According to Chief Financial Officer Brad L. Hales, Town & Country’s profits throughout 2012 have resulted from general operations and cost control measures, as opposed to any unusual or one-time gains. “We continue to see steady earnings generation from our basic depository and lending activity,” said Hales. “We’ve done a pretty fair job of keeping expenses at a minimum while offering premium levels of service. Our customers recognize the advantages we offer and our book of business continues to swell. Our bottom line has been helped by paying attention to fundamental principles, accounting for year-over-year improvements in most areas, such as net interest income, cost of funds, non interest income and efficiency ratio.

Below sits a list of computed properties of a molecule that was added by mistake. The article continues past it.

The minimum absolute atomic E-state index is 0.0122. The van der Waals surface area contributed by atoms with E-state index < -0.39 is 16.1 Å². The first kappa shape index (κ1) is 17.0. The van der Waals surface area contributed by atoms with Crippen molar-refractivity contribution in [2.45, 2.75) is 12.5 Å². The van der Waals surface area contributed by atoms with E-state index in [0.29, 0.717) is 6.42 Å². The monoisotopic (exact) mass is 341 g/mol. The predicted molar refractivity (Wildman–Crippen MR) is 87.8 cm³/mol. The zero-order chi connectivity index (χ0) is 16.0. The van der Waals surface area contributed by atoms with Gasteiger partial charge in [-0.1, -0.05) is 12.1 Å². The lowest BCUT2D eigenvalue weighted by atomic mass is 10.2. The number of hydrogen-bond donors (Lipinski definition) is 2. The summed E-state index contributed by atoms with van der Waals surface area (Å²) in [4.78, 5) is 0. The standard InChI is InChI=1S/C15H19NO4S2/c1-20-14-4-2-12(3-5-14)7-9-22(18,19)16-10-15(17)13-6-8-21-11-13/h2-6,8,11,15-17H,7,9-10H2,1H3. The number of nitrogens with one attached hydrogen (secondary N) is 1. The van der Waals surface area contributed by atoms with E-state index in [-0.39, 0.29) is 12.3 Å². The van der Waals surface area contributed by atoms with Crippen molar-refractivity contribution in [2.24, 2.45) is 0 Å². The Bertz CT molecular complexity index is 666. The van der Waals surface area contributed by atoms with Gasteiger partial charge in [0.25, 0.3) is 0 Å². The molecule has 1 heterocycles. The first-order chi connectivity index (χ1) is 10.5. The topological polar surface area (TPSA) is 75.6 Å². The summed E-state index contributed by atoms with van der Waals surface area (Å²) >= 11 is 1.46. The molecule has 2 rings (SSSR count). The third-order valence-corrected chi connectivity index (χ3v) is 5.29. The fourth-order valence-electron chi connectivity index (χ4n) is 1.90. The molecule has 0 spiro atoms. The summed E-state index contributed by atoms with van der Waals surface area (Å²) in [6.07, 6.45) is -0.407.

Four-and-a-half year-old Town & Country Bank has been gaining increased notoriety in recent months. In addition to being featured prominently in the press, Town & Country has also formed fresh government connections. The Federal Reserve Bank of San Francisco sought out Town & Country to co-host a community outreach summit in late August, and last week, U.S. Senator Orrin G. Hatch of the Senate Finance Committee spent nearly two hours at the bank to discuss the impact of banking regulatory issues with senior Town & Country executives. The positive trend in earnings and excellent public relations are helping the bank with its forward momentum.